Local people facing homelessness soon will be able to earn money by selling a news magazine with content about challenges they face and various social justice issues.

Founder Paul Gangarosa put up his own money and time to create The Lowcountry Herald, a monthly news magazine whose first 16-page issue should be published this week.

"I saw through the Great Recession how easy it is for anyone to become homeless," says Gangarosa, an adjunct professor at the College of Charleston who teaches public health. He also saw the concept of so-called street newspapers.

People who sign on as vendors will receive their first 10 issues of The Lowcountry Herald free so that no start-up costs are required. From there, they will pay $1 for each issue to be sold for $5. They will keep the extra $4.

The goal is to offer a way for vendors to earn money without requiring criminal background checks, education levels, housing and other hurdles to traditional employment. Its content will be produced by local writers and wire services that serve this type of publication.

Street newspapers are independent newspapers or magazines sold worldwide by homeless people as a way to earn money and, depending on the publication's content, raise awareness of poverty, homelessness and other social issues.

One of the first street newspapers in America was Street News in New York City, created in 1989. Others today include Portland's Street Roots, Chicago's StreetWise and South Florida's The Homeless Voice.

The Lowcountry Herald is the first in South Carolina, Gangarosa says. He has hired two part-time staff and gathered a group of volunteers.

"Charleston is a very generous city," he says. "I've been struck by how much people want to help."

He hopes to see vendors spread out and work in consistent areas so that local residents and businesses are familiar with them and can foster relationships. That, in turn, will combat stereotypes about the homeless.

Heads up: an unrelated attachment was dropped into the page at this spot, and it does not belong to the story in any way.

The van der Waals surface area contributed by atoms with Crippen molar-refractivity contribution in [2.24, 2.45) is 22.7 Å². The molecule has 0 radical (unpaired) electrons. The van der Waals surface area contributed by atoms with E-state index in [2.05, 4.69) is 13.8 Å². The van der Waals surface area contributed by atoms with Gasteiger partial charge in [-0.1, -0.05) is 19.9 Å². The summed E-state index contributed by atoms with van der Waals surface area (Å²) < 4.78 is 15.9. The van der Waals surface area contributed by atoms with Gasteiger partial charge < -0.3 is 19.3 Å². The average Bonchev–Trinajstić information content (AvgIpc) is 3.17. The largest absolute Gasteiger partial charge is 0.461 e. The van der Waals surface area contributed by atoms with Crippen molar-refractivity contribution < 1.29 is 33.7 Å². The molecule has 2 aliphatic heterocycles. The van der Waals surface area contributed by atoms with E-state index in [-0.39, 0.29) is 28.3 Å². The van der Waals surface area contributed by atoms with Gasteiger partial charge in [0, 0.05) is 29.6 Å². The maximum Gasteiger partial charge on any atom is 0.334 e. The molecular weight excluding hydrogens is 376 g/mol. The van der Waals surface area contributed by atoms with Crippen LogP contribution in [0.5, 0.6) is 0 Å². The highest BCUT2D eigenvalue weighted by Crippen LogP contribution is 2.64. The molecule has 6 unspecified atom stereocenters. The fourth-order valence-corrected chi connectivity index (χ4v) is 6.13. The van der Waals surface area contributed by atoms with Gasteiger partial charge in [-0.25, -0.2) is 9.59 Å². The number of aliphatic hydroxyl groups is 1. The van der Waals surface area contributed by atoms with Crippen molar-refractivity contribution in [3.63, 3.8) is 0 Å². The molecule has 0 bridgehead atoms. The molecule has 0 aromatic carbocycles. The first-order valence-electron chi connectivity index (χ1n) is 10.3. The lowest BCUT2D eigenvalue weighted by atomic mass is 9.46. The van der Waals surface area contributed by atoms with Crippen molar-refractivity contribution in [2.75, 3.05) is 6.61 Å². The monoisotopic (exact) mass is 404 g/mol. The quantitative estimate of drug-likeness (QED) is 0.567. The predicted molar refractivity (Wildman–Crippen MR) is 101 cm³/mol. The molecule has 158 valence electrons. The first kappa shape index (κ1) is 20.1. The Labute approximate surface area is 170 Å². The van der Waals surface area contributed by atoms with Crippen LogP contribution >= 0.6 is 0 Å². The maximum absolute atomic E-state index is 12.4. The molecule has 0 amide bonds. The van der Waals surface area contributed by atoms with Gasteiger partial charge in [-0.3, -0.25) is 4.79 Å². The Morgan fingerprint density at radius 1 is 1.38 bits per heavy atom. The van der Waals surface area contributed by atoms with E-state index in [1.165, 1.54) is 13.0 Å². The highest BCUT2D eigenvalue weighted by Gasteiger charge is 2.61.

"They know what to do to improve their situations, but they lack the capital to do it," Gangarosa says. "Here is an opportunity to do this as long as they want, as much as they want."

The Neighborhood House, in Our Lady of Mercy Church on America Street in downtown Charleston, will distribute The Lowcountry Herald on Fridays to vendors who have signed Code of Conduct agreements. The first issue will be distributed this Friday at noon.

Gangarosa hopes to add more distribution points later.

As the news magazine gets rolling, Gangarosa also hopes to add advertisers and coupons along with more profiles of its vendors, Spoleto coverage, movie reviews and local government coverage. He also would like vendors to write about their own struggles with homelessness.

Meanwhile, he is seeking nonprofit status for the magazine in hopes of applying for grants and other funding sources. Gangarosa encourages potential vendors to contact the news magazine. For more, go to www.lowcountryherald.org or email lowcountryherald@yahoo.com.

Reach Jennifer Hawes at 937-5563, follow her on Twitter at @JenBerryHawes or subscribe to her at facebook.com/jennifer.b.hawes.